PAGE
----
As ugly as this election has been, a win is a win: Come Jan. 20, Joe Biden will be our 46th president.

Biden’s victory, which he claimed when Pennsylvania tipped into his column, was a solid one. His popular vote margin will rank somewhere around historic averages. He and his running mate, Sen. Kamala D. Harris (D-Calif.), got more votes than any ticket in history.

But former vice president Biden will enter office with a specific set of challenges: a deeply polarized and intensely passionate electorate; a Senate that appears likely to remain in Republican control, with a majority leader, Mitch McConnell (R-Ky.), who will be as determined to thwart Biden’s agenda as he was Barack Obama’s; a graceless predecessor who is trying to foment unrest by hurling baseless charges that the election was “stolen.”

No one will be surprised if Donald Trump refuses to even show up for Biden’s inauguration. The bigger question is whether his Republican enablers are capable of turning their attention to the interests of the country as it turns the page.

The president-elect put it well in his victory speech on Saturday night: “Let’s give each other a chance.”

In the way Biden ran his campaign, and in the measured statements he has made since the polls closed, he has shown that he recognizes what he is up against, and just as important, that he understands what the country needs most right now is a healer who is willing to tell it the truth.

“It’s been a long and difficult campaign, but it’s been a more difficult time for our country. We have had hard campaigns before. We have faced hard times before,” Biden said in the pitch-perfect remarks he delivered as the votes were being counted on Wednesday. “So once this election is finalized and behind us, it will be time for us to do what we have always done as Americans — to put the harsh rhetoric of the campaign behind us, to lower the temperature, to see each other again, to listen to one another, to hear each other again, and respect and care for one another.”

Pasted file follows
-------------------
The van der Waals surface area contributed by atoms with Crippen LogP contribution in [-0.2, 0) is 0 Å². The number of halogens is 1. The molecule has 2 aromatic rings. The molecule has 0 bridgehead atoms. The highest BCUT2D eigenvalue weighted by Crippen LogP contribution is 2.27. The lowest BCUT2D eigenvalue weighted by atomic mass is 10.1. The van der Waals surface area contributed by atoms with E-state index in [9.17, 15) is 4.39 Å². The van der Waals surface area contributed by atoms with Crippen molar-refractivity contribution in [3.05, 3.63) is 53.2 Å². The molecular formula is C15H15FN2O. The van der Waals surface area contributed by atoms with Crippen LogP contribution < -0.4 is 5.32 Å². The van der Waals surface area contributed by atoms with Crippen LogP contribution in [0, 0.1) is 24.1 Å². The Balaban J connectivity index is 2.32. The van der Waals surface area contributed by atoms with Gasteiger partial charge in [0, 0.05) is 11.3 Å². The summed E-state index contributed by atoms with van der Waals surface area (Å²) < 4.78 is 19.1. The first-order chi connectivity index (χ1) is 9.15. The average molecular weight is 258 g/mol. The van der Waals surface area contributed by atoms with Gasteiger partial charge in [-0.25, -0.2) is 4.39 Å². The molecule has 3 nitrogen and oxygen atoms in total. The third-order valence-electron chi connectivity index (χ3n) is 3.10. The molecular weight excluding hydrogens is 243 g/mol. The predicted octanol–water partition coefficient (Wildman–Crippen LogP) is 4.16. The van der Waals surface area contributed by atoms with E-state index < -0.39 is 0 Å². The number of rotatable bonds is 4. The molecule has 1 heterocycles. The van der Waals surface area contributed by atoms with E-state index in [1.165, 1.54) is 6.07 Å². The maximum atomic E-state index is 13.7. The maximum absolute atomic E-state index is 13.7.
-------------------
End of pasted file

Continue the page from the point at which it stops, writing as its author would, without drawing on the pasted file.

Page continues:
Biden also promised, as he did so often during the campaign, “to work as hard for those who didn’t vote for me as I will for those who did.”

As a candidate, Biden refused to be pushed too far to the left by the Democratic base. Despite contemptuous snickers, he boasted of how well he had worked with Republicans as a senator.

Perhaps it is true that this kind of bipartisan engagement is no longer possible. But there is no one better equipped than Biden to give it a try.

His chances to make good on his more ambitious campaign promises, such as adding a public option to the Affordable Care Act, will probably be beyond Biden’s reach if the Senate remains Republican. But his long-standing relationships on Capitol Hill could be invaluable when it comes to addressing the urgent problem of the coronavirus pandemic and getting badly needed aid to Americans who are suffering.

Whether a president sweeps into the Oval Office on a giant electoral wave or limps into it battered and bruised has never been a particularly good indicator of how well he will succeed or be regarded by history.

Consider Lyndon B. Johnson. After becoming president in the wake of John F. Kennedy’s 1963 assassination, he won in his own right the following year with more than 61 percent of the vote, the largest share any presidential candidate had received since 1820. But by 1968, he and his policies had become so unpopular that he chose not to run again.

Abraham Lincoln, on the other hand, received less than 40 percent of the vote in the messy four-way presidential contest of 1860, and yet, for the leadership he showed during the country’s darkest hours, he is now regarded as the greatest president the nation has ever had.

A presidency is measured by the circumstances of the times and the character of the person who holds the office. Biden is not perfect, but he might be just the right person to restore our faith in our democratic institutions — and in what we are capable of being as a country.

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